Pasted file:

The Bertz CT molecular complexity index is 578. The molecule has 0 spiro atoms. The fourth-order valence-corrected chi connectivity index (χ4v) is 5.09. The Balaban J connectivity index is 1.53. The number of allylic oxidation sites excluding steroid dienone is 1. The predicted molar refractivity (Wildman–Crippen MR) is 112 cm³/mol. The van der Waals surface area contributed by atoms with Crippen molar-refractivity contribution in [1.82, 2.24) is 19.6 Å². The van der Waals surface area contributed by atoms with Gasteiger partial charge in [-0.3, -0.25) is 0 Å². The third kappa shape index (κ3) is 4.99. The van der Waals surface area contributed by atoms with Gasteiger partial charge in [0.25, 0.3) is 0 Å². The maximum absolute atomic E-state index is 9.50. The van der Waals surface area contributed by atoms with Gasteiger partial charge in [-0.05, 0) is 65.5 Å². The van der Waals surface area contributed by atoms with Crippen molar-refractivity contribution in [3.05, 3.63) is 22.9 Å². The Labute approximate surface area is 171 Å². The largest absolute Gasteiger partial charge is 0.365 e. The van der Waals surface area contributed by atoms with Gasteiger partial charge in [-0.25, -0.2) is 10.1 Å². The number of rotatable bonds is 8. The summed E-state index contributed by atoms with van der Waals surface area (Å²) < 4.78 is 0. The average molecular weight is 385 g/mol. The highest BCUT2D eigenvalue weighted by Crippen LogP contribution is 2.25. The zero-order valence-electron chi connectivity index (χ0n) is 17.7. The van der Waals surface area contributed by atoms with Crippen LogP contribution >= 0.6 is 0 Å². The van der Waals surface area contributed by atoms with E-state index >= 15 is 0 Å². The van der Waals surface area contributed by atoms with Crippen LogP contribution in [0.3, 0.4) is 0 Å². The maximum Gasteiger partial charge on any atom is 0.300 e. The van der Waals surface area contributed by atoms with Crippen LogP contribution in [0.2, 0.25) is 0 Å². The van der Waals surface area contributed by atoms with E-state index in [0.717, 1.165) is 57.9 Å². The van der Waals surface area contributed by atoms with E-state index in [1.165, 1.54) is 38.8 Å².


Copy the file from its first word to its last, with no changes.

The Bertz CT molecular complexity index is 578. The molecule has 0 spiro atoms. The fourth-order valence-corrected chi connectivity index (χ4v) is 5.09. The Balaban J connectivity index is 1.53. The number of allylic oxidation sites excluding steroid dienone is 1. The predicted molar refractivity (Wildman–Crippen MR) is 112 cm³/mol. The van der Waals surface area contributed by atoms with Crippen molar-refractivity contribution in [1.82, 2.24) is 19.6 Å². The van der Waals surface area contributed by atoms with Gasteiger partial charge in [-0.3, -0.25) is 0 Å². The third kappa shape index (κ3) is 4.99. The van der Waals surface area contributed by atoms with Gasteiger partial charge in [0.25, 0.3) is 0 Å². The maximum absolute atomic E-state index is 9.50. The van der Waals surface area contributed by atoms with Gasteiger partial charge in [-0.05, 0) is 65.5 Å². The van der Waals surface area contributed by atoms with Crippen molar-refractivity contribution in [3.05, 3.63) is 22.9 Å². The Labute approximate surface area is 171 Å². The largest absolute Gasteiger partial charge is 0.365 e. The van der Waals surface area contributed by atoms with Gasteiger partial charge in [-0.25, -0.2) is 10.1 Å². The number of rotatable bonds is 8. The summed E-state index contributed by atoms with van der Waals surface area (Å²) < 4.78 is 0. The average molecular weight is 385 g/mol. The highest BCUT2D eigenvalue weighted by Crippen LogP contribution is 2.25. The zero-order valence-electron chi connectivity index (χ0n) is 17.7. The van der Waals surface area contributed by atoms with Crippen LogP contribution >= 0.6 is 0 Å². The van der Waals surface area contributed by atoms with E-state index >= 15 is 0 Å². The van der Waals surface area contributed by atoms with Crippen LogP contribution in [0.3, 0.4) is 0 Å². The maximum Gasteiger partial charge on any atom is 0.300 e. The van der Waals surface area contributed by atoms with Crippen LogP contribution in [0.2, 0.25) is 0 Å². The van der Waals surface area contributed by atoms with E-state index in [0.717, 1.165) is 57.9 Å². The van der Waals surface area contributed by atoms with E-state index in [1.165, 1.54) is 38.8 Å².